Thanks for joining me on the verge of Paradise, as a new chapter of my life unfolds. If you're new to Life by Chocolate, or just madly trying to catch up with your blog reading (Can we ever truly catch up?), this non-fictional autobiographical story begins here.
This morning, though, I set forth on an altogether different mission: dispose of toxic waste. See, I try to be a do-gooder, when it’s not too inconvenient. Did you know that it’s illegal to dump certain paints and cleaning products into the garbage bin – specifically, products reading “Caution: This may kill you”? Well, I had a few such items lying around, so I tossed them into a grocery bag and headed for the magical land of Alameda County's Household Hazardous Waste Facility.
So it was that I navigated the unforgiving rains, destined for disposal. It became a symbolic project of sorts; I’d dump the smelly and fatalistic stuff, before making my glorious move to Paradise. Yeah, not so easy. It wasn’t long before I was completely lost, driving through deep puddles of rain and amongst frighteningly monstrous trucks. At one memorable point, I made a wrong turn to face these monsters head-on. Oops. They were generous to let me live, so I went about continuing to drive in circular tenacity.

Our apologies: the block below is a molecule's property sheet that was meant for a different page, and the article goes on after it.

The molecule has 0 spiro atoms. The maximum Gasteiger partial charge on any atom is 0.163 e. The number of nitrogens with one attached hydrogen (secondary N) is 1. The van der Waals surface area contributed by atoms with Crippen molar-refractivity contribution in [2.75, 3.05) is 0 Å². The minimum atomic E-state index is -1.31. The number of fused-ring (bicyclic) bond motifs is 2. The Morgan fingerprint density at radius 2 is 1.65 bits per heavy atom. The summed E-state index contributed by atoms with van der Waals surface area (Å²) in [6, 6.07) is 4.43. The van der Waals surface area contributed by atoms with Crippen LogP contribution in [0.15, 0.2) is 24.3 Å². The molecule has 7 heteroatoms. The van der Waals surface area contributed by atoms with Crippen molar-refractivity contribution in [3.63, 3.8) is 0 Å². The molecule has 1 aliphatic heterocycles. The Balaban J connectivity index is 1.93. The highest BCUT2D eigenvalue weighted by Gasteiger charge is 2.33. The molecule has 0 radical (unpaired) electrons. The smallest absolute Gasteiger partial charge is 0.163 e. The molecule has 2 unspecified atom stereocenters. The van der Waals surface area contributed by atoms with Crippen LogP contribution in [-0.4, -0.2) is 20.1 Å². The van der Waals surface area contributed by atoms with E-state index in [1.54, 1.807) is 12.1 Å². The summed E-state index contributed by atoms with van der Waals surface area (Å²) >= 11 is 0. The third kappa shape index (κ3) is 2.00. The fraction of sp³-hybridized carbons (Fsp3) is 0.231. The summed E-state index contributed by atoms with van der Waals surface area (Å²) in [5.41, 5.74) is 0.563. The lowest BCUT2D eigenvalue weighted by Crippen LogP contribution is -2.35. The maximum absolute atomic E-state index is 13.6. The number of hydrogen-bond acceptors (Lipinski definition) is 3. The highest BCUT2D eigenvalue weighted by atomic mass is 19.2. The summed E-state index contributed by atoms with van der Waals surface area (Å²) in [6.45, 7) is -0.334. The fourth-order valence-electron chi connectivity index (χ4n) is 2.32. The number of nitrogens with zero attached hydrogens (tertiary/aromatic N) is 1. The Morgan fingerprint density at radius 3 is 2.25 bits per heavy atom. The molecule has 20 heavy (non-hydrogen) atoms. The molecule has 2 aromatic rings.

Twenty-five minutes into these shenanigans, I spied the Regional Technical Information Center. Certainly, such a knowledgeable establishment would advance my mission. It felt like kismet pulling up alongside a “Danger, High Voltage” sign, so I dripped in for help.
“Excuse me, I’m looking for the Toxic Waste Drop-Off Site.”
“Well, nobody’s been around here for years looking for that place,” the kind man advised. “You’re on the wrong part of 7th Street. You want East 7th Street. This is just 7th.”
“Oh, they didn't specify that on the website,” I said with the certainty of a toddler who’s not ready for bed. "Thank you so much.”
Sliding back onto my carseat, my eyes caught the word “East.” Yep, there it was, in legible letters and black ink. I had thoughtfully placed the paper on the passenger’s seat before starting the car. As I wiped off the drippings of yolk from my chin, I headed back towards East 7th Street.
An hour into the journey, I was practically back home and gazing at a big sign that I’d driven by every day for many years: “Alameda County Household Hazardous Waste Facility.”
It was a drive-thru process, but without curly fries. I pulled in, opened the passenger seat window, and a man took my bag with gratitude. One guy stared me down rather conspicuously, as if I hadn’t cleared all the yolk from my chin. He was dark and attractive, so I thought to give him a wink with my phone number. No, don’t do it. Remember your more noble cause: Rid self of waste. The voice inside kept me strong, so I sped off.
In retrospect, I learned a few things:
- Ignoring big signs does not serve me well.
- Failure to attend to directions, even and especially my own, will keep me going in circles and may kill me.
- The act of relinquishing toxicity is much easier and more pleasant than carrying it around.
- If a man eyes me down at the Alameda County Household Hazardous Waste Facility, even if he’s dark and attractive, I should stay strong. (Right? But he did have a nice mustache.) No, no. I mean, yes, make a clean break and move on. That’s the whole point. (Okay.)